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GENERAL NEWS OF SPORT WORLDI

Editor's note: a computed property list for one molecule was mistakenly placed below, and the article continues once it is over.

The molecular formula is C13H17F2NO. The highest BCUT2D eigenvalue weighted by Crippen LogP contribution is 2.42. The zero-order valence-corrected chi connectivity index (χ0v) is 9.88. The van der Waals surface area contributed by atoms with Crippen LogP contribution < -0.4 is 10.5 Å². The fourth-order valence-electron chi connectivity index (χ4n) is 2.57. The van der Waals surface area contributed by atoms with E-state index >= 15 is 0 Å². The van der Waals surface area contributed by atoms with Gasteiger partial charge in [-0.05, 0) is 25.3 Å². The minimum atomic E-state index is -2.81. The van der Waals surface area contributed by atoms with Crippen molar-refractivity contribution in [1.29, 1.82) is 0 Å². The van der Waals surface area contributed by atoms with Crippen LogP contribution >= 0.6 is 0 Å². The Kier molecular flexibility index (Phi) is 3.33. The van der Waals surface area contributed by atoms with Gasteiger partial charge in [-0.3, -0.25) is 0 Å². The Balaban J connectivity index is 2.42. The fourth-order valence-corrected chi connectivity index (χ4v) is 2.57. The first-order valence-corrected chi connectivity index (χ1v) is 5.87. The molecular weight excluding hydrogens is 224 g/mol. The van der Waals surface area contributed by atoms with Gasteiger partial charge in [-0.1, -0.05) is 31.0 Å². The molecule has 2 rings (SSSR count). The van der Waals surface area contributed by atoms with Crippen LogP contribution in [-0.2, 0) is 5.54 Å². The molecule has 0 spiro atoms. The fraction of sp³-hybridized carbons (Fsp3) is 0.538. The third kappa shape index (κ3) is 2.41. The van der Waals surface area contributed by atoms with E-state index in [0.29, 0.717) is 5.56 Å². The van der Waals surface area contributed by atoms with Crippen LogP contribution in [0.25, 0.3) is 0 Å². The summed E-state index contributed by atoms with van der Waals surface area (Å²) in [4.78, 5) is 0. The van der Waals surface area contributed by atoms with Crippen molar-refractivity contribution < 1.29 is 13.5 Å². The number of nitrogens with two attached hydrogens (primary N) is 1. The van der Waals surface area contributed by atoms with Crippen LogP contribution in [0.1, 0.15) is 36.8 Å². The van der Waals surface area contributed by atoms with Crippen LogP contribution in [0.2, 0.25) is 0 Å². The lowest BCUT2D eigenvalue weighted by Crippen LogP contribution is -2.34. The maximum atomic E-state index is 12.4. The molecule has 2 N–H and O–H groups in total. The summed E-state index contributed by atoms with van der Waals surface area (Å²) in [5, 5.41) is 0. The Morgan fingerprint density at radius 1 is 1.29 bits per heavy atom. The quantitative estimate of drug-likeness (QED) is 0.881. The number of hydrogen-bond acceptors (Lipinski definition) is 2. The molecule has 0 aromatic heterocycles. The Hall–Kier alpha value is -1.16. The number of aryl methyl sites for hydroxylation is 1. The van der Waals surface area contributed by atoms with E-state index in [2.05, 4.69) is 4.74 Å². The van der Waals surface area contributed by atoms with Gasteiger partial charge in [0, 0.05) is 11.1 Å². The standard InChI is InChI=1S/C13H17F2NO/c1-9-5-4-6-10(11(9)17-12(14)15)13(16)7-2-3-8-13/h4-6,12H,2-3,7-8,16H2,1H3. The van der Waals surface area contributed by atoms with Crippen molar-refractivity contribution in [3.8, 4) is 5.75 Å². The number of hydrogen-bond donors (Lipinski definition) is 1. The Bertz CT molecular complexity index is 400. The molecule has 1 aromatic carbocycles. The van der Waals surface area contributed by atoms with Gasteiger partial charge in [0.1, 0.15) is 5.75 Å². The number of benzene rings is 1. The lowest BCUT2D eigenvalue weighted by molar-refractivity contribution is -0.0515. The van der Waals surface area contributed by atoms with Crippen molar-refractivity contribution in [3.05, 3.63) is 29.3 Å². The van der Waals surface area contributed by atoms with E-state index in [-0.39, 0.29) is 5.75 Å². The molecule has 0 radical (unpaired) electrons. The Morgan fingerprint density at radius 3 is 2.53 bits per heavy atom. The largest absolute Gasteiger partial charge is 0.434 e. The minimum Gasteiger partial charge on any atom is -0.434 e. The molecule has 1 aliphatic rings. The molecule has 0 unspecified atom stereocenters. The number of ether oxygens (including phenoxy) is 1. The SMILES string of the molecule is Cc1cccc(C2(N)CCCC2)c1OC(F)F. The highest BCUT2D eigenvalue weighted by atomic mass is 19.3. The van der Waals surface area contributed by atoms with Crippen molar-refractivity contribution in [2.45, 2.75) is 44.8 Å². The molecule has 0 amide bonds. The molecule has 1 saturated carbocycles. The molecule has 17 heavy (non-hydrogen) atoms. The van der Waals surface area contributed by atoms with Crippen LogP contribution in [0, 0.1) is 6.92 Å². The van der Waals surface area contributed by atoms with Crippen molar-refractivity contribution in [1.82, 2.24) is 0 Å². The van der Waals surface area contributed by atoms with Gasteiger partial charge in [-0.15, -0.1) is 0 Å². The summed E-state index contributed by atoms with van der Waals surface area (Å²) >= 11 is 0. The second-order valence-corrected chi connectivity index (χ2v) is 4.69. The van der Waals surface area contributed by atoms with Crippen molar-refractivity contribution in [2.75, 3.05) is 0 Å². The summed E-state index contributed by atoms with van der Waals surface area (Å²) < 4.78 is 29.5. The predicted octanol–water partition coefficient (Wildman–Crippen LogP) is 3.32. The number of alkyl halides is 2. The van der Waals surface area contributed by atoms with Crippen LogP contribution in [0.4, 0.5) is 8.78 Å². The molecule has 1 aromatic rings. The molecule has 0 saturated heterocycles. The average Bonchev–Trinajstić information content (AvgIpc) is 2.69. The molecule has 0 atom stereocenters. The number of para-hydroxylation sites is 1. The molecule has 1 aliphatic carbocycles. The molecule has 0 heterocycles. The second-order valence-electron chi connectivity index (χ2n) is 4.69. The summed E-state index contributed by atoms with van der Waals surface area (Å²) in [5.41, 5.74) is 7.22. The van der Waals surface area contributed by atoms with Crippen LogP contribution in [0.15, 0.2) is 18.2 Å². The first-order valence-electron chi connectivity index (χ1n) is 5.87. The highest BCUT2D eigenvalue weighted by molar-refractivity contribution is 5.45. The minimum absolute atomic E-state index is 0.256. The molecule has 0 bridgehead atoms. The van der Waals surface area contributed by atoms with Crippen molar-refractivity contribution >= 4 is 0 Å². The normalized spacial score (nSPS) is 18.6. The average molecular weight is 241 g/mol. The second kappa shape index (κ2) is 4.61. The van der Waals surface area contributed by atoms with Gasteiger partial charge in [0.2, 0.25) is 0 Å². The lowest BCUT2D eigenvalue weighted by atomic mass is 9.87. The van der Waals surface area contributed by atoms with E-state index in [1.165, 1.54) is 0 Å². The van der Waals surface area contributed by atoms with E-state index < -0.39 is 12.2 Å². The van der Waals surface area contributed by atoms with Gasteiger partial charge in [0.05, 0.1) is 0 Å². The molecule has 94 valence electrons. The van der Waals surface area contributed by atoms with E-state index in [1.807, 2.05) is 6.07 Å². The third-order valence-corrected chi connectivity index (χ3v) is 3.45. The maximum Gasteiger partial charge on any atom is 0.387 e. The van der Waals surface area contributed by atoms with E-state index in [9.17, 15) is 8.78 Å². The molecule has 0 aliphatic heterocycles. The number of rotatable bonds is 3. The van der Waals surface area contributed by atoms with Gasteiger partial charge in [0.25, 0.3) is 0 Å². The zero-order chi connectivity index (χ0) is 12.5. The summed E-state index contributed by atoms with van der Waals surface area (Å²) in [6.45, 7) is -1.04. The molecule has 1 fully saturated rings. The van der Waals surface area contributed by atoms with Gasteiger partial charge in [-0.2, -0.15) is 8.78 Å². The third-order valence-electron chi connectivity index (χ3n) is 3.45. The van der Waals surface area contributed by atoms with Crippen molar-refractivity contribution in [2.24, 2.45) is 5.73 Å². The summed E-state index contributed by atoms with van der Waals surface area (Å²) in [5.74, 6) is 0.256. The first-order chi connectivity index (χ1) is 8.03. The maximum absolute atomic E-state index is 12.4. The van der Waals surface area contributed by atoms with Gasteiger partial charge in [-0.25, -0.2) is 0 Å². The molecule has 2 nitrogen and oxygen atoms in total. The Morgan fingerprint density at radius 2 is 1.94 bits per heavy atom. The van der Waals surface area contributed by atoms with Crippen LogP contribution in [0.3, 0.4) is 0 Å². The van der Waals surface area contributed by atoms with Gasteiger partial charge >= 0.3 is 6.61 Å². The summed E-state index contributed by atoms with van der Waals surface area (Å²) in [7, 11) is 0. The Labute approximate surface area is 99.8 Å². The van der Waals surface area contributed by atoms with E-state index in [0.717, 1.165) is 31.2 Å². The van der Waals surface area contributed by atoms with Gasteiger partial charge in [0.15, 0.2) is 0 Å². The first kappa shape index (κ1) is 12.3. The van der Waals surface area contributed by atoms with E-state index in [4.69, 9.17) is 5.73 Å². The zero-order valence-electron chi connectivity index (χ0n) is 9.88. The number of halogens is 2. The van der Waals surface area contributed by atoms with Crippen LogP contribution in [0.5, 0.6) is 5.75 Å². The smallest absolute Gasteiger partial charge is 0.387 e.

DIES OF A HURT HE RECEIVED IN GAME ON GRIDIRON BY ASSOCIATED PRESS. Indianapolis, Nov. 7.-Frank Shanklin of Franklin, Ind., captain of the Hanover football team last year, died today from injuries received in a practice game. JUST "TO MENTION IN PASSING" Cram's Atlas of the World, 9so3 edition, with handsome up.to-date map of Montana, is given free to Inter Mountain subscribers who pay $ -.So for one year in advanes. The special I.-. vote coupon is also included. HERFORD'S MODESTY ALL HE WANTS FOR HIS PET GANS 18 THE EARTH AND A FENCE AROUND IT. Al Herford of Baltimore is a man of many parts, but his chief characteristic is modesty. Every time Herford sees a dollar note be blushes. He is the sole lessee and manager of that best of lightweights, Joe Gans. Her ford wants Gans to box Jack O'Brien, the Philadelphia Jack. "I will let Gans fight O'Brien." he says, "in a six-round bout, and feel sure that Joe will not be knocked out. O'Brien is a clever man, has the advantage in weight by about 35 pounds, but I intend to try and bring them together. We must have one concession, however, and that is that the club before which they box must guar antee 40 per cent as Gans' end." Forty per cent of the gross, win, lose or draw. Of course O'Brien is to box for the ex ercise of the thing. The club would not give them more than 60o per cent and snake any money out of the affair. Then, too, O'Brien, who has a few cob webs in his top hamper, knows full well that no man can knock out Gans in six rounds. If the bout were to be for so there might be a chance. Herford believes in keeping his cham pion busy. He has even intimated that Gans would like to fight Young Corbett. A club in Boston made Herford an offer to have his man fight Joe Walcott. Herford agreed with the conditions that Walcott make 140 pounds at the ringside and that Gans be given a purse with a guarantee or percentage privilege. GCans and Walcott were to meet on the Pacific coast some months ago at tie same weight, but no club would offer them suitable in ducements-suitable to the modest Her ford. If Gans is taking on welterweights, why not Eddie Connolly ? And Connolly will make the lightweight limit for Gans, if necessary, something that the champion cannot do and keep his feet. Johnny Mack's Tammany Athletic club In Boston would bid for such a match. The many hard and game battles that ring followers know Connolty has fought would make him an equal drawing card with Herford's meal ticket. The Northern Pacific railway now offers a reward of two thousand five hundred dollars ($Sa,So.oo) in place of one thousand dollars ($s,woo.oo) for information leading up to the arrest and conviction of parties Implicated in the work of dynamiting bridge at Livingston. E. . G. PIERSON, A. U. 8. SAY THE FIGHT WAS A FAKE "'Philadelphia Tommy" Ryan and Billy Rhodes Are in Jail. BY ASSOCIATED PRESS. Chicago, Ill., Nov. 7.-A dispatch to the Record-Herald from Omaha, Neb., says: For participating in a palpable "fake" fight, "Philadelphia Tommy" Ryan and Billy Rhodes of Omaha were arrested as the gong clanged for the end of the sixth round %f their ro-round go last night. The attendance was large, the fighters standing to clear $0oo a piece. An unsuccessful et tort was made to secure the release of Ryan and Rhodes on bail. They will be arraigned in police court on the charge of vagrancy. GODFREY IS BADLY BEATEN Cariboo Sinclair Hands It to Negro In Grueling Bout in Vancouver. BY ASSOCIATEID PRESS. Vancouver, B. C., Nov. 7.-Godfrey, a colored heavyweight, quit in the ninth round of a fight last night with Cariboo Sinclair, for the heavyweight championship of British Columbia. Godfrey stood terrific punishment in that seventh, eighth and ninth. Towards the end of the ninth he was so near out that his seconds threw up the sponge to avoid having their man knocked out. Don't Lose Your GrOip Gray hairs oftea stand in the wayof advancement for both men and women, socially and in business, Many men are failing to secure good positions Just because they look" too old," and no one knows how many women have been disappointed in life because they have failed to preserve that attractiveness which o0 largely depends on the hair. HAY'S HAIR-HEALTH hab been a bleesing to thousands, It s hair food, nourt.ihlng the roots, forlg lurulatmC growlhb coverIng bald spots restoring frashness and life, and positivclybrings bacJk ray rair LtoiUs yeuta beauty aed color, ray's Iarlr.HIlth II ot asi dye. ad its use cannot be detected, LARGI Soc. BOTTLES. AT LEADING DIRUGG((ISTS. Free Soap Offer M u*oa. .. Cut out stud sn this coupon In five days take It to any of the followln" druggats and they will ive you a large bottle ef HMIeI llar str ltb and a aie. cai of .arflna ledlate, SOap, Ata est soap for Hair, Scalp, Complexion, Bails and Toilet, b.th fo, FIty Cents ; regtir rprice, _ c. oedeemed by leadIng druggIsts everyw.r at th.Ir shops nily, or by tie Philo Fay Specilltls C;o., nag L.ayeltt St., Newarki N.J , tle.th with or witout soap, by esprera, prepaid, in plain sealed Ipackage on reciplt of Soe. uo thffa coupon, .'omo nlllIP II lpAnon purchlnl Hay' s HaltrHlreih Name ....................... ...eybanst . r .ay sn w.money bch y aU deesingl Pueoe SrceAe.ATss CO,, s39 Lafyette t., Newark, N. j Addres,,,,.......,,,,..........R,, ru ,, tutsig, lnoiason AabgN lly'/, Ilar Iallth, Pollowing Druggists supply Hay's Hallr.lealth and Harfina Soap is their shops only t NEWBTRO DRUG CO.), oo N. MIain; FI NLEN, 32 N, Mains PAXSON & ROCK.. F1LLER, 24 W. Park; HOSKINS, e4a W. Park; CHRI GTIE & LEYS, is N, Mal., SIDE LIGHTS ON THE DAY'S SPORT NEWS Now that Jack Munroe is to fight Peter Maher, those interested may have a chance to see whether the miner can fight or whether he is the joke Jim Jeffries con siders him. Whatever Peter's 'faults or misfortunes may be, he will fight. There is no joke about that, If Munroe can fight-no one really knows whether he can or cannot-and proves it when 'he humps into the much knocked-out Peter, he will be entitled to a respectful ear when he rises to explain about the champion. "I'll get JefTries in the ring," said Mun roe recently. "He will have to fight me before I get through. \When I show the public that my decision over Jeffries wlhich, by the way, all his talk won't w'ash out-was not the fluke that he tries to make every one believe, the public will force him to meet me. "He says that I crawled out of a meet ing with him. Let him get an olter of a suitable purse and he will see who will be the first to sign articles." ;Make good with Maher, Jack, and then you will get a hearing. Arthur P., better known as "Doc" Hille. brand, a well-known former Princeton football and baseball player, who has coached the United States naval academy eleven, and his brother, Homer Hille brand, will both play on the Washington American League baseball team next sea son. The IHillebrands played with Los An geles in the Pacific National league this year. Here is the best yet: Joe Gans wants to draw the color line. He told his man ager recently that he prefers to fight white men. The only thing better than this would be for the lightweight champion to draw the white line and refuse to meet any man except one of his own color. Those who condemn cock-fighting lay particular stress on the bloodthirsty and cruel steel spurs worn by the birds. But, as a matter of fact, wounds made by the HAD TO HAYE THEM TRUE TALE OF THE INEBRIATED INDIVIDUAL WHO ATE OF A DISH OF GOLD FISH. He had the air of the man who had tarried too long over the beer steins, as he anmbled into the restaurant with a sinuous, loping step and slouched down on one of the stools. He wore a light colored vest with mountain trout markings and a disconsolate look that comes from dallying too long with the high ball when it moveth aright in the cup. "Whatyergot?" he asked of Phil Fox, who stood behind the lunch counter. The disconsolate looking customer was handed a menu card. "Rats," he said. "Want something else. Say," he said pointing to a bowl of gold fish, "I want sonime of them." "Those are not to eat; those are to look at," replied Phil. "Don't care. Got to have gold fish,. Feel like eating a few gold fish tonight an' I'm out to get a mess." "We don't serve gold fish," the customer was admonished," and it's no use getting your face fixed for them." The customer began to weep softly into his hand. "Want gold fish," he murmured plaint ively and thereupon Phil relented. "All right I'll get you a mess of them," he replied and proceeded to tie a bent string. A fork was used for a pole and a strange game was begun. When Phil dropped the pin into the bowl he wiggled it awhile and then pulled it out suddenly. Before the customer could see what was going on he had hooked a sardine onto the pin and swung the prize triumphantly before the visitor's aston ished vision. Just as Easy. "Just as easy as shooting fish in a bar rel," murmured the visitor as he watched the proceeding. When a sufficient number of sardines had been caught they were taken back to the kitchen and fried. When they reap peared they had an appetizing look. The customer ate the sardines in silence atd then paid for his lunch and walked out. "Gold fish ain't such a warm dish," he said to himself as he closed the door, A DELIGHTFUL SUMMER TRIP. If you are going East this summer why not es Bait Lake City and Denver and the elegant scenary through Colorado alo-g the Itnas of the Rio Grsndo system? You can't best it for excellenat service and good accommodations. Only one change of cars between Butte and Chicago and St. Louls. Write for rates and a sopy of "With Nature I. Colorado." (i. w. Fitgerald, aneral agent. Hute, Mionttna, gaff, unless fatal, heal clean, whereas those inflicted by the natural spur usually fester and cause a slow death. Incidentally the best football player ever on the team of the aristocratic Chicago Athletic club drew pay from the city as an ordinary "cop." Morton F. Plant's object in taking the schooner Ingomar across to England is to fetch back, if he can, the Cape May cup. This cup was taken to England by Genesta after she had made an unsuccess ful try for the America's cup. Genesta lost the cup and it finally came into the possession of the Prince of Wales' cutter Britannia. 'While Vigilant was in British waters In 1894 she challenged Britannia for the cup. But the Yankee boat lost her centerboard and the race was not sailed. Britannia had also won the Brenton's Reef cup, but Royal Phelps Carroll's Nava hoe took it away from the prince's yacht in a race from Cowes to Cherbourg and back. This was sailed in a gale in 2893. Both these sea trophies were originally given to James Gordon Bennett as per petual challenge cups for races from Sandy Hook over the courses indicated by their titles. Jack Johnson is willing to make any concessions to secure a match with Jef fries. He has said he was willing that the purse should be divided go and to, or any other way that the champion prefers. All that Jeff has to do is to say the word and the match is made. In fact, the colored champion passes the whole thing up to Jeffries. J. P. Lossl of Wisdom is in Butte today getting supplies. He said that William Thompson and a companion were out hunting a day or two since and shot two I big mountain sheep. The sheep were on the cliff just opposite Wisdom and could be seen from a long distance. The hunt ers patiently stalked their game until they got within rifle range. The two sheep were much larger than the average. HUNTING IN ALASKA BUTTE MAN SAYS BALD-FACED BEAR ARE FREQUENT AND THE SMALL GAME PLENTIFUL. Perhaps everybody doesn't know it, but portions of Alaska is a veritable paradise for hunters. Game abounds in the far north, and it is good, big game, too. None of your little fry up that way. Big monse, giant cariou and indmnnoth hald-faced hears stalk about just waiting for some hunter to come along. T. W. Bettels of Ilutte, who recently came back from Koyukuk river, which, by the way, is i,400 miles northwest of St. Michacls, tells glowing stories of the sport up that way.. Koyukuk river, by some strange chance, is a little warlmer than some portions of Alaska, although it is near the frozen Arctic ocean. When a man is hungry for meat up there he takes his trusty rifle and sallies forth. If he should happen to meet a bald-faced hear he doesn't rashly fill the hear full of leadl and await general results, but proceeds with the utmost cau tion. These Are Quite Sizeable. These bears sometimes attain the size and dimensions of a load of hay. Some of them weigh I,ooo pounds and it is no fool of a job to administer the iiniishing shot to Mr. Bruin. They tell stories of shoot ing one of these bears through the heart and having him come tearing toward his tormentors like a Kansas cyclone as if nothing had happened. Of course the hear dies under those circumstances, but it is usually after lie has done considerable damage. Oftener the Indian who goes bear hunting goes home without the bear. It is the old French saying: "When see man hunt zee tigare, magnificent l When zee tigare hunt zee man, sacre I" It is one of the wise provisions of na ture this abundance of game in a country where little grows. It makes living there possible. Plenty of Small Game. It must not be .assumed that there is no small game there. Ducks and geese are found in great numbers, as well as Arctic hare, all of which are exceedingly tame and easily captured. Mr. Bettels went into Koyukuk from Nome and found some good placer ground. He says he will return there next spring. JUST "TO MENTION IN PASSING" Cram's Atlas of the World, ,oga edition, with handsome up-todate nsap of Montana, is given free to Inter Mountain subscribers who pay $7.50 for one year in advance. Thei special uos. vote coupon is also included CHiARLEY BURNS GOES DOWN Cincinnati 'Man Proves to Be No Match for Morgan Williams. BY ASSOCIATED PRESS. Pueblo, Colo., Nov. 7.-In the sixth round of what was to have been a so-round bout between Morgan Williams of Pueblo and Charley Burns of Cincinnati, Burns was knocked out with a right over the heart. The fight was a tame affair from the start. Burns was no match for Will iams. Horseman's Narrow Escape. BY ASSOCIATED PRESS. Grass Valley, Cal., Nov. 7.-Charles Webber, a horseman en route to San Fran cisco from the East, in a fit of somnam bulism near Lake View, jumped off a Southern Pacific passenger train while the train was passing through the snow shed. He afterward walked into the station at Lake View clad only in his night dress, suffering from the cold and a few bruises. The station agent provided him with clothes. 'Webber said that in his sleep he thought he had reached his destination. The train was going quite fast and Webber's escape from serious injury is considered mar velous. JUST "TO MENTION IN PASSING" Cram's Atlas of the World, 19o3 edition, with handsome up-to.date map of Montana, is given free to Inter Mountain subscribers who pay $7.o for one year in advance. The special goº vote coupon is also lacluded, TOM MARKHAM IS TO BE LIGHTWEIGHT Tommy 'Markham of Mammoth, Utah, is without doubt one of the coming light weights of the West. Hle is a young fel low, not yet so years of age, and so far has shown a great deal of cleverness and speed. Young Thomas, who was Jack Wade's trainer and sparring partner, has charge of TOMMY MARKHAM. Markham. Thomas is in Butte now and is looking for a match for his man. Markham has fought eight battles so fat and has won them all. Seven of these were knockouts. A match with Howard Opie or Jack Clifford is being talked of. INSPECTION ORDER SIGNED BY JUDGE BUTTE & BOSTON AUTHORIZED TO GO INTO THE MICHAEL CLAIM BY NEW WORKINGS. M. 0. P. RESISTS TO THE END Will Take Several Months for the United States Court Inspectors to Finish Survey of the Claim. Judge Knowles yesterday signed the it.tder granting the Itntte & llston Mining conmpally the right to enter the Michael Devitt claim through new workings to lie opened up by that company. The object of the work contemplated is to trace the disputedl veins througllout the rentire claimt and enter the west portion of the claim where Ilhinxe's men are said to have been extractinlg ore conltrary to the order of the court. \'hen the order cane tiup fr hearing yes tvrday tlt-h M. O. P. company ent...e court prtepared to resist it to the end, for the granllting of the order meant the lifting of the curtain oni a series oif ioutrages and the laying hare of the flagrant, wantln viola tion of the injunction granted by Judge Knowles to protect the Ilutte & liison al.ainst the encrouachlllets of the Montanal S()re P'urchasing comllpany. Will Take Several Months. The work contetmplated will require sev eral monthll to complete, but will furnish an enllrance to the property in which lhinaze has been so anxious to keep his trejpass secret. The order was granted on the affidavit of If. V. Winchell, employed as geologist by the lButte & Boston, Boston & Montana, Ana:ondla and other companies, who testi fled that the work was absolutely neces sary ill order that the Butte & Boston company might prepare its case for trial. 'I'hie lime set to show cause was to a. It., but Judlge Mcllatton, for tile IHeinze int.rcsts, desired to delay matters and in terlpseid several excuses why he was not prepared to show cause. 'Inhe court woilld not brook delay and ordered the parties to appear in court at 2 o'clock p. m. and take up the matter. Winchell on Stand. Mr. Winchell took the stand for the Butte & Boston andl testified as to the necessity for the work and explained to the court its object and scope. lie ex plained from a map that the Blutte & Boa ton company desired to rlan certain levels and raises that they might trace the veins in the property unit incidentally reach the west end line of the Michael I)evitt, where the M. () P, company lad ibeen extracting the ore in dispute. lie explained the reasons why it was necessary to enter froml the east, owing to the dynamite outrages of the Ilcinze men in closing all entrances from the Rarus, Johnstown and Mountain View nlilces. Mr. Winchell explained that hIe pro pQscd to show that certain veins claimed b .feinze apexed in Butte & Bostotn grutltld, not in either the Johnstown or Rart.s. lie was asked b)y Judge Mcl'atton why he did not sink winzes front the pIres ent workings, and explained that it was more economical to raise than sink, It Is a Habit of Theirs. "Ij it not a fact to your knowledge that the Montana Ore Purchasing company olpaiis a large portion of the ground em brahced in the Pennsylvania south of the Rartu?" asked Mr. McHatton. "I know it claims pretty much all of the gRound south of the Rarus; in fact, they have a habit of claiming everything in sight," replied the witness. "\\'e are not asking you what the news Tapers say," remarked Judge McHlatton. S"'tfey seem to be our best friends," re plied Mr. Forbis, counsel for the Butte & Boston. Judge McHatton: "When did you first discover workings in the ground you wish to explore ?" Mr. Winchell: "In 1899." "Do you know of any work being done in the Michael Devitt ?" "I have good reasons to believe there is work going on there now." "Hlave you seen any workings in under the surface of the Michael Devltt claim?" "I saw as opening leaiang into tbe Blood Diseases Bad Blood Blood Poison There is no human disease, hereditary or contracted, that requires prompter or more heroic treatment than specific or contagious poison in the blood. Hot spring baths, specific remedies, potash, mercury and other min eral mixtures and poisons may either boil out or drive in the external symp toms for a time, but they can no more eradicate the merciless, killing, all consuming taint than the fabled fountain of Ponce do Leon produced per petual youth. There Is no better evidence of a bad condition of the blood and un healthy state of the system than a sore that won't heal, or a fostering, dis charging ulcer or abscess. There are many ways by which the blood may become contaminated and poisoned. The excessive use of mercury in cer tain diseases, Inactive kidneys and torpid liver, exposure and lack of nour ishing food, weaken the constitution and cause the system to become congested with impurities which are taken up by the blood, and wherever the flesh is bruised or scratched a festering sore or discharging utlcor be gins. A boil or blister, pimple or burn often develops into a frightful looking sore because of the unhealthy condition of the blood, and the place will continue to grow and' spread, finally reaching the bones and causing them to decay unless the blood is purged and purified and the system thor oughly cleansed of all morbid and unhealthy accumulations. This cannot be done with washes, salves and soaps, which only afford temporary relief. The only way to get rid of these disgusting evidences of impure blood is to remove the cause. Nothing does this so surely and effectively as my Germicide Tonic Treatment. Nervousness, Exhausted or Debilitated Nerve Force From Any Cause RESTORED TO THEIR NORMAL CONDITION BY STATIC ELECTRICITY And My Special Tonic Treatment There s a popular impression that specialists' fees are exorbitant. If such be true, I wish to state that it is not applicable to me. On the con trary, my very large practice and unusual facilities for treating men enable me to offer the very best treatment inexpensively. IF YOU ARE SUFFERING Consult the doctor who has made a special study of chronic diseases. Consultation and Examination Free DR. NORCROSS Corner Rooms 9p-o-It, Owsley Block, Butte. Devitt and dug holes in the filling that Iblocked it." "is it nlecssary tha tlhe entire cllimin should he opened nip to asc4rtain wlat you wish to know ?" "It is necessary that it shnnIl he' pretty well opene'd tip. We do not blast andl blow up workings nntlil we are through with them. SoIutlilite we haive ;at order fronl the court to Iaiike inspections and then do not inspect." Mr. Mellation realized that Mir. Whinch 11 had refereince toi the dylnamiting of the Iurns and othlier entlrances 1t tthe Devitt bly Ileinie a1d droppled this lini of ques tioning inlmmediately. In the questions that followedI, Judge Mcllatton was evidently seeking infirmin tion. "What are you going to show ?" he asked,. "1 lanl not telling you what we are going to show. I have a theory, yes; but I am not revealinlg it to you," replied Mr. Winchell. "I wallt to know what your theory is," demanded :Mr. Mcllatton. The question was objected to and the objection sustained by the court. That Is a Point. "I will ask you if the ore has been stllopel out along the west end line of the Michael Dlevitt ?" continuel Mcilatton. "I fear it has," replied the witness. "That is just what we are afraid of. I do not know how many tons of ore would be extracted in doing the work, If ainy ore is removed we will arrange to store it. 'There is no possille way of mlaking an estimate. In sonime places the vein is only a foot wide. No, it is not our object to get in there and take out ore. We want to find out how Iimuch ore you have taken out of the mine." This concluded the testimnony, and tile judge said one of the clauses in the peti tion called for work in the Pennsylvania, but that Mr. Winchell coull get permnission from tihe Boston & Montana to do work there. No Trouble There. 'Mr. Forbis said lie woult have no trouble in getting permission from the loston & Montana, adding that the IButte & Boston company would guarantee the safety of the ore extracted in doing the work in the Michael Devitt. lie ex pressed the belief that if the ore extracted becamle burdensome it could be treated in the Butte & lBoston smelter and the Mon tana (Ore Purchasing smelter, and the pro ceeds deposited with the court pendilng the fiinal determination .of the case. "If an order permitting this work is made," said Mr. Mcllatton, "we ask that representatives of the M, o. P. company be permitted to inspect it from time to time and sample the ore." Mr. Forbis assured him that he would receive better treatment in endeavoring to inspect the Butte & Boston's work than had been accorded the latter company under the order of the court, and stated that the M. O. P. company could have access to the workings of the Butte & Boston company mines any time they desire to pay them a visit. The order granting the right to do the work required was signed today. Enter as maid of honor from your county some deserving young lady for membership in the excursion given by the Butte Inter Moun. tain to the World's Fair at St. Louis. JUST "TO MENTION IN PASSING" Cram's Atlas of the World, 903o edition, with handsome up-to-date map of Montana, is given free to Inter Mountain subscribers who pay $7.5o for one year in advance. The special go vote coupon is also includtd. BUTTE SOlN6 fORGE 17 South Montana Street. EXCLUSIVE HORSE SHOEING SHOP W. Mc[achran, Prop. Minneapolis St. Paul Chicago The shortline between these three large cities is The route of the famous North Western Limited "'The Train for Comfort" Every night in the year. Before starting on a trip-no matter where-write for interesting information about comfortable trav cling. E. A. GRAY, General Agent, Helena, Mont. W. M. ENRIGHT, Traveling Agent, Helena, Mont. T. W. TEASDALB General Passenger Agent St. Paul,Minn, BUTTE LODGE NO. 14 OF THE I. 0. G. T. INSTALL Butte lodge, No. z4, I. O. G. T., held a meeting last night in Good Templars' hall in West Broadway and installed ofticers for the ensuing year. Following are the officers as installed by Deputy E. O. Pack ard: Chief templar, K. S. Campbell; vice templar, Jessie Campbell; secretary, E. J. Edwards; financial secretary, L, R. Ed wards; treasurer, Emma Dunckle; chap lain, E. H. Gulbeinson; past chief templar, E. Steiner; marshal, Blair Passmore; deputy marshal, Mary B'.rnaman; guard, Francis Settle; sentinel, Mil.s Wright; superintendent juvenile templars, E. 0. Packard; lodge correspondent, G. S. Pass more; trustees, Charles S. Passenore, K. S. Campbell and James Davidson. T. A. Morrin, attorney at law, room 5, Silver Bow block. 'Phone p58-.